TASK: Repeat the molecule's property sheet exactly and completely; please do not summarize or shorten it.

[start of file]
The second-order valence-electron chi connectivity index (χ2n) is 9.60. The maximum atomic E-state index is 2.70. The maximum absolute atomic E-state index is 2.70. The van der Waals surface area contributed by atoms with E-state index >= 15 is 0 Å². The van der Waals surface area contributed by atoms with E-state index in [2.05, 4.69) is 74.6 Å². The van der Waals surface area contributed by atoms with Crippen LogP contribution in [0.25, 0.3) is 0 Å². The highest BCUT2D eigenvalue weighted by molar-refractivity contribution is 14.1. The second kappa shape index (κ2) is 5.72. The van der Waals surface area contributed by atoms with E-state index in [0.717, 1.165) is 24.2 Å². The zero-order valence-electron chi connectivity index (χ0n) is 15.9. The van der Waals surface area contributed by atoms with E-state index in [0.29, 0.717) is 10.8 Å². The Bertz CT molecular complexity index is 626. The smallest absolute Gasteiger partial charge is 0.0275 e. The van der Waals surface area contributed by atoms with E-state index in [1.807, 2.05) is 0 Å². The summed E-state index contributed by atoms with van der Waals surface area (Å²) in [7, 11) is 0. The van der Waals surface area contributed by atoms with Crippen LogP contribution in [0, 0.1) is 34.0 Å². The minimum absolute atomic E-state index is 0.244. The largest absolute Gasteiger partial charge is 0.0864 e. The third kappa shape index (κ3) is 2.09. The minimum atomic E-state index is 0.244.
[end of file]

The second-order valence-electron chi connectivity index (χ2n) is 9.60. The maximum atomic E-state index is 2.70. The maximum absolute atomic E-state index is 2.70. The van der Waals surface area contributed by atoms with E-state index >= 15 is 0 Å². The van der Waals surface area contributed by atoms with E-state index in [2.05, 4.69) is 74.6 Å². The van der Waals surface area contributed by atoms with Crippen LogP contribution in [0.25, 0.3) is 0 Å². The highest BCUT2D eigenvalue weighted by molar-refractivity contribution is 14.1. The second kappa shape index (κ2) is 5.72. The van der Waals surface area contributed by atoms with E-state index in [0.717, 1.165) is 24.2 Å². The zero-order valence-electron chi connectivity index (χ0n) is 15.9. The van der Waals surface area contributed by atoms with E-state index in [0.29, 0.717) is 10.8 Å². The Bertz CT molecular complexity index is 626. The smallest absolute Gasteiger partial charge is 0.0275 e. The van der Waals surface area contributed by atoms with E-state index in [1.807, 2.05) is 0 Å². The summed E-state index contributed by atoms with van der Waals surface area (Å²) in [7, 11) is 0. The van der Waals surface area contributed by atoms with Crippen LogP contribution in [0, 0.1) is 34.0 Å². The minimum absolute atomic E-state index is 0.244. The largest absolute Gasteiger partial charge is 0.0864 e. The third kappa shape index (κ3) is 2.09. The minimum atomic E-state index is 0.244.